Recently my colleague and I were using Python to process several GB worth of CSV data. We realised this dataset was big enough for us to be mindful of the overall memory usage of our program. We therefore decided to spend some time measuring the efficiency of the various data representations available.
We considered representing each data item using a:
Very flexible, lacks any explicit expectations around the fields each item should contain.
# Dictionary fruit_as_dict = dict(name='mango', price=123, colour='red')
No frills, lightweight, clearly defines field names. A staple of the standard library since Python 2.6.
# Named Tuple import collections TupleFruit = collections.namedtuple('TupleFruit', ['name', 'price', 'colour']) fruit_as_named_tuple = TupleFruit('mango', 123, 'red')
Named tuple + types. PEP 526 variable annotation syntax makes each field type clear.
# Typed Named Tuple import typing class TypedTupleFruit(typing.NamedTuple): name: str price: int colour: str fruit_as_named_typed_tuple = TypedTupleFruit('mango', 123, 'red')
As with the typed named tuple, a data class very clearly lays out the name and type of each field. It has quite a rich API with useful functions for conversion to a tuple or dictionary.
# Data Class from dataclasses import dataclass @dataclass class DataClassFruit: name: str price: int colour: str fruit_as_dataclass = DataClassFruit('mango', 123, 'red')
All the advantages of a data class, but consuming less memory by storing value
references in slots instead of
# Slot Data Class from dataclasses import dataclass @dataclass class SlotDataClassFruit: __slots__ = ('name', 'price', 'colour') name: str price: int colour: str fruit_as_slot_dataclass = SlotDataClassFruit('mango', 123, 'red')
Fully customisable, but potentially requires lots of boilerplate to bring it up to feature parity with a data class.
# Class class ClassFruit(object): def __init__(self, name, price, colour): self.name = name self.price = price self.colour = colour fruit_as_class = ClassFruit('mango', 123, 'red')
Again, we can use slots to reduce memory consumption.
# Slot Class class SlotClassFruit(object): __slots__ = ('name', 'price', 'colour') def __init__(self, name, price, colour): self.name = name self.price = price self.colour = colour fruit_as_slotclass = SlotClassFruit('mango', 123, 'red')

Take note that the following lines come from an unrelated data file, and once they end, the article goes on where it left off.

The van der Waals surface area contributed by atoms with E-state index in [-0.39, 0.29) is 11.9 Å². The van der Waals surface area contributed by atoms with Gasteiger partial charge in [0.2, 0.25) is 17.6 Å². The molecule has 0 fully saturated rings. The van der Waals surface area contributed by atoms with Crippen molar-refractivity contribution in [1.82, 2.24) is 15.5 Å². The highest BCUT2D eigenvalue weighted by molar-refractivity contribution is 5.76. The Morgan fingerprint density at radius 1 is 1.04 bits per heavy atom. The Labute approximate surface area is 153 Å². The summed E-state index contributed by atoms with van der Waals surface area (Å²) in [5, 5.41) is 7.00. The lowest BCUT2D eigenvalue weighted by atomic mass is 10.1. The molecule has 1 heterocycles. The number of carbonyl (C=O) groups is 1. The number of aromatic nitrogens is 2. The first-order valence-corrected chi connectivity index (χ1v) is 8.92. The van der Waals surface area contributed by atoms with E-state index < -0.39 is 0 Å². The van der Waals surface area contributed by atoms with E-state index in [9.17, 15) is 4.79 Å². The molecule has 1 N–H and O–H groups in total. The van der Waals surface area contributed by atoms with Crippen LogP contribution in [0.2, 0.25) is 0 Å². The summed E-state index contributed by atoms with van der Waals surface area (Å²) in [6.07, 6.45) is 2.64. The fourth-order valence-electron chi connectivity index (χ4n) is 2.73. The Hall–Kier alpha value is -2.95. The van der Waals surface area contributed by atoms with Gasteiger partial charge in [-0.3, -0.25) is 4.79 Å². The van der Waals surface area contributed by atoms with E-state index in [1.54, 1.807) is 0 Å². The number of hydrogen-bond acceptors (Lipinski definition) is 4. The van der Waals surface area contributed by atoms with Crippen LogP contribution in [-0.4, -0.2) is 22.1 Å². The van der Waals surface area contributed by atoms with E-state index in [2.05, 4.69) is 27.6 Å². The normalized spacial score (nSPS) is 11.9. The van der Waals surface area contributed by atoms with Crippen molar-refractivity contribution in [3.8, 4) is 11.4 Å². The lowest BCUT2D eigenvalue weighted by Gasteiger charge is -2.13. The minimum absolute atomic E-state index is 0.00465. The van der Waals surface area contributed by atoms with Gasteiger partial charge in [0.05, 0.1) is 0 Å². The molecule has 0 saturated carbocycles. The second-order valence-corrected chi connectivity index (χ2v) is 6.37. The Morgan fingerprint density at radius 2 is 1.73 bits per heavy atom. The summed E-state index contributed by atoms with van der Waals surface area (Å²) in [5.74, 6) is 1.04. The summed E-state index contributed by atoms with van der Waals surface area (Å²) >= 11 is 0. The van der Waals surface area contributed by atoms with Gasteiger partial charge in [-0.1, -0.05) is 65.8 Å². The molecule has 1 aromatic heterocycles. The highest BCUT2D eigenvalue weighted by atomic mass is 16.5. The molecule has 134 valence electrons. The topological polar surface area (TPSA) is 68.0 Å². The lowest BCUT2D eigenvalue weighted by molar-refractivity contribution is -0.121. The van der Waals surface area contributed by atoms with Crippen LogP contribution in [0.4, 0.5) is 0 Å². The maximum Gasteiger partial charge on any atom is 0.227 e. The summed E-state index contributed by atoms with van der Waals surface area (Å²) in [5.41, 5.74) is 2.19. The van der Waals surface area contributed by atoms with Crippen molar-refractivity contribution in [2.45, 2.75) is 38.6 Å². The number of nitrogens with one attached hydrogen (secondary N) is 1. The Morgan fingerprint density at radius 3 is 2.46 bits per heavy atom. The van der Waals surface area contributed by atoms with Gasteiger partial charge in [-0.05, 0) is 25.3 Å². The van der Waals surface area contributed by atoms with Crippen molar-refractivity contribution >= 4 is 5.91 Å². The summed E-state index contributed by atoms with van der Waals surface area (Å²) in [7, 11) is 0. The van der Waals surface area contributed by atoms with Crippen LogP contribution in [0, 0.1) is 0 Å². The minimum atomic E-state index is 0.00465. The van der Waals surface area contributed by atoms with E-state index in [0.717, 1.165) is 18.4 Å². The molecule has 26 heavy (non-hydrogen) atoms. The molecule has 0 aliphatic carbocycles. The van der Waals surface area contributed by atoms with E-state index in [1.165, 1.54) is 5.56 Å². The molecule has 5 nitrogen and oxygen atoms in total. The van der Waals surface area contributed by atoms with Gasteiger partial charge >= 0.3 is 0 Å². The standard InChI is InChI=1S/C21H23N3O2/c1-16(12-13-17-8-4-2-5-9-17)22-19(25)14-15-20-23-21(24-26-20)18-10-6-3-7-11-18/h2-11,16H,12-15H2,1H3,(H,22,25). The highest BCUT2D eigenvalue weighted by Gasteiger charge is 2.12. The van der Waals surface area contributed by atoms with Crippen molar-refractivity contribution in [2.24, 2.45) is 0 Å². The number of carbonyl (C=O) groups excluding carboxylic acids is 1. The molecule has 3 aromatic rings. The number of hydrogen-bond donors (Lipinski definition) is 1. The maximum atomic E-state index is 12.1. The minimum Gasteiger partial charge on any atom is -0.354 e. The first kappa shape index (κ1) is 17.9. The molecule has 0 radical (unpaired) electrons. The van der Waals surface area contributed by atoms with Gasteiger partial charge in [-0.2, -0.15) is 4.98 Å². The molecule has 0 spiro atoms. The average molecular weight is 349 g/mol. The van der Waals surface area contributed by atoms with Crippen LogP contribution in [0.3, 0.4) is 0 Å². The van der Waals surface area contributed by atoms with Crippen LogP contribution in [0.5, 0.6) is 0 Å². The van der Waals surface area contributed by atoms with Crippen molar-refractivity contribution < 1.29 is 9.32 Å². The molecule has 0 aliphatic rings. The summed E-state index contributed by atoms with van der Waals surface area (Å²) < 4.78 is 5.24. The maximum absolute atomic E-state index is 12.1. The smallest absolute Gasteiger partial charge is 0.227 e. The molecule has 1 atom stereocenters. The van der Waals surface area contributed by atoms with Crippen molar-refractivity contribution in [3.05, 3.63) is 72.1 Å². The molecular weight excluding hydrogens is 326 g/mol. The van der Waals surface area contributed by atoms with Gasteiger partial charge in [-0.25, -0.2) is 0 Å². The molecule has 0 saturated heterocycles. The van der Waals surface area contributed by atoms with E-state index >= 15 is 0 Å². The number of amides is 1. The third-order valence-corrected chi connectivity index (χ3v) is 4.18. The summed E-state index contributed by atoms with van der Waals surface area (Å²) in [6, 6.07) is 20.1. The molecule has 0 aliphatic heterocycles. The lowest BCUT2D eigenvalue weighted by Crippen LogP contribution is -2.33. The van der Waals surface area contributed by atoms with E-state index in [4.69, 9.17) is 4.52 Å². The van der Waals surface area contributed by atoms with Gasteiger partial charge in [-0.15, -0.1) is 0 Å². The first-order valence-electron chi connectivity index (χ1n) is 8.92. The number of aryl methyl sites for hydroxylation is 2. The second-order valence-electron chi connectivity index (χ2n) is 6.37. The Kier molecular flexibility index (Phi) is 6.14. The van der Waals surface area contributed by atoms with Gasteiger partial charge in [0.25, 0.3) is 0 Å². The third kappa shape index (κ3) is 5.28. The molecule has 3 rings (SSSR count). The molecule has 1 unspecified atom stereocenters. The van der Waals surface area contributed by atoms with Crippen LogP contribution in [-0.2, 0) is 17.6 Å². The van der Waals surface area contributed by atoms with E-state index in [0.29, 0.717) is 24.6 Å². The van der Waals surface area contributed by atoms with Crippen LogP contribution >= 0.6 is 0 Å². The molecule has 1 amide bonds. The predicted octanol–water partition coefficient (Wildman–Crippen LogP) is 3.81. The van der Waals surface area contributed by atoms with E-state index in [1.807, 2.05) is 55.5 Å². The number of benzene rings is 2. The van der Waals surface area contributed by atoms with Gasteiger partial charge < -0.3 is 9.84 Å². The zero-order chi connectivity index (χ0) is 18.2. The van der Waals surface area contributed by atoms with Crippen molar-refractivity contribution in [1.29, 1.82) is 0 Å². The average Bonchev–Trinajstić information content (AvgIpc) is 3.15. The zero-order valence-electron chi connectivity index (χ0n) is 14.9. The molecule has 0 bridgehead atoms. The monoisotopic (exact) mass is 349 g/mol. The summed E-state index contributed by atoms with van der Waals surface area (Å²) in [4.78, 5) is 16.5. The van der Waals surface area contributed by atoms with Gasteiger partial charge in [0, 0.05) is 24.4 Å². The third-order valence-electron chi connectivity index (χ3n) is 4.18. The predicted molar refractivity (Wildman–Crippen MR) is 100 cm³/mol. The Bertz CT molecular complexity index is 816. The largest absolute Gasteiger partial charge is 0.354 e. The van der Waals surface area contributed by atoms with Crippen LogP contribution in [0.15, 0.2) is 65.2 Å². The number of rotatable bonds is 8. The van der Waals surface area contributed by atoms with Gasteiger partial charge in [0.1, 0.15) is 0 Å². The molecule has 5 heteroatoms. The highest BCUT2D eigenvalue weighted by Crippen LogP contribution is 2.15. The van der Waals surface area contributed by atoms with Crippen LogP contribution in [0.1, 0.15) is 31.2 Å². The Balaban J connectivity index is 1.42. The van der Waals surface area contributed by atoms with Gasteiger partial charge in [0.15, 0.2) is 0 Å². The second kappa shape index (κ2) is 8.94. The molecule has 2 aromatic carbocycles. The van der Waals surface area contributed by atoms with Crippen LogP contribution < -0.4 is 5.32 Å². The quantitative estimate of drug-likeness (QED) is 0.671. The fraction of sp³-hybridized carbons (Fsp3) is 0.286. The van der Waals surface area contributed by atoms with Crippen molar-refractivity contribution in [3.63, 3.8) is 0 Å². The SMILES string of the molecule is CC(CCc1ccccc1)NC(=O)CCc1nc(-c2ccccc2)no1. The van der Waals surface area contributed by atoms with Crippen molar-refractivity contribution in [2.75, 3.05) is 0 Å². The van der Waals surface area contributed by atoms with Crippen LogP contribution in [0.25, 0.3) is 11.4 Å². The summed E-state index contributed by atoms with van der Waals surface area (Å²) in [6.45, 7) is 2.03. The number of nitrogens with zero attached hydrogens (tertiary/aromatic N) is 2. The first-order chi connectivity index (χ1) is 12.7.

sys.getsizeof with any given object will return its size. However,
only memory directly used by the object is returned, not the memory usage of
objects it refers to. We can solve this by walking each object's referents,
getsizeof, until all objects have been measured. The following
implementation is specifically designed to work for our examples and therefore
quite simplistic. It does not deal with all types of object and doesn't handle
cyclical data structures.
import sys def get_size(root_obj): size = 0 to_explore = [root_obj] while len(to_explore) > 0: obj = to_explore.pop() size += sys.getsizeof(obj) if isinstance(obj, tuple): to_explore.extend(obj) if isinstance(obj, Mapping): to_explore.extend(obj.keys()) to_explore.extend(obj.values()) if hasattr(obj, '__dict__'): to_explore.append(vars(obj)) if hasattr(obj, '__slots__'): to_explore.extend([getattr(obj, s) for s in obj.__slots__]) return size
These results were obtained with Python 3.7.4. Full code is available here.
Before looking at the size of a compound data type, it's useful to know how much memory the primitive data types alone consume.
We can then measure the size of each representation and calculate the overhead added by each.
|Representation||Size (Bytes)||Overhead (Bytes)|
|Data class (slots)||206||72|
|Typed named tuple||214||80|
While it's informative to measure the bytes consumed by a single data item, a more realistic benchmark would be to see how memory usage adds up as multiple items are processed.
So instead lets create a small script that grow a list of items and print the
sum of the
#!/usr/bin/env python3 import sys from dataclasses import dataclass count = int(sys.argv) @dataclass class DataClassFruit: name: str price: int colour: str def fruit_as_dataclass(): return DataClassFruit('mango', 123, 'red') basket = [fruit_as_dataclass() for _ in range(count)] total_price = sum((f.price for f in basket)) print(total_price)
We can then invoke this script using the
time utility and measure
the "maximum resident set size" value. This tells us the maximum
number of bytes of memory used simultaneously.
/usr/bin/time -l dataclass.py 1000000 123000000 1.22 real 1.14 user 0.07 sys 227151872 maximum resident set size 0 average shared memory size 0 average unshared data size 0 average unshared stack size 64116 page reclaims 0 page faults 0 swaps 0 block input operations 0 block output operations 0 messages sent 0 messages received 0 signals received 9 voluntary context switches 288 involuntary context switches
Given a similar program for each of the representations, we can see how they compare.
Here are the results for a
count of 1000000:
|Representation||Max RSS (Bytes)|
|Data class (slots)||113152000|
|Typed named tuple||128278528|
We settled on using
typing.NamedTuple to represent high volume data, and to
use the richer
DataClass for the lower volume collections.
Whatever your use case, I hope the above measurements help you make an informed choice.
To validate our findings, let's perform the same analysis using
the pympler package.
Interestingly, pyampler reports the strings
'red' as consuming
the same memory, despite being different lengths.
This is because by default
asizeof will return size measurements aligned to
multiples of 8. I suspect this is due to assumptions about byte aligned memory
|Representation||Size (Bytes)||Overhead (Bytes)|
|Data class (slots)||216||72|
|Typed named tuple||224||80|
If we disable this behaviour, then pympler returns the exact same measurements
as our home made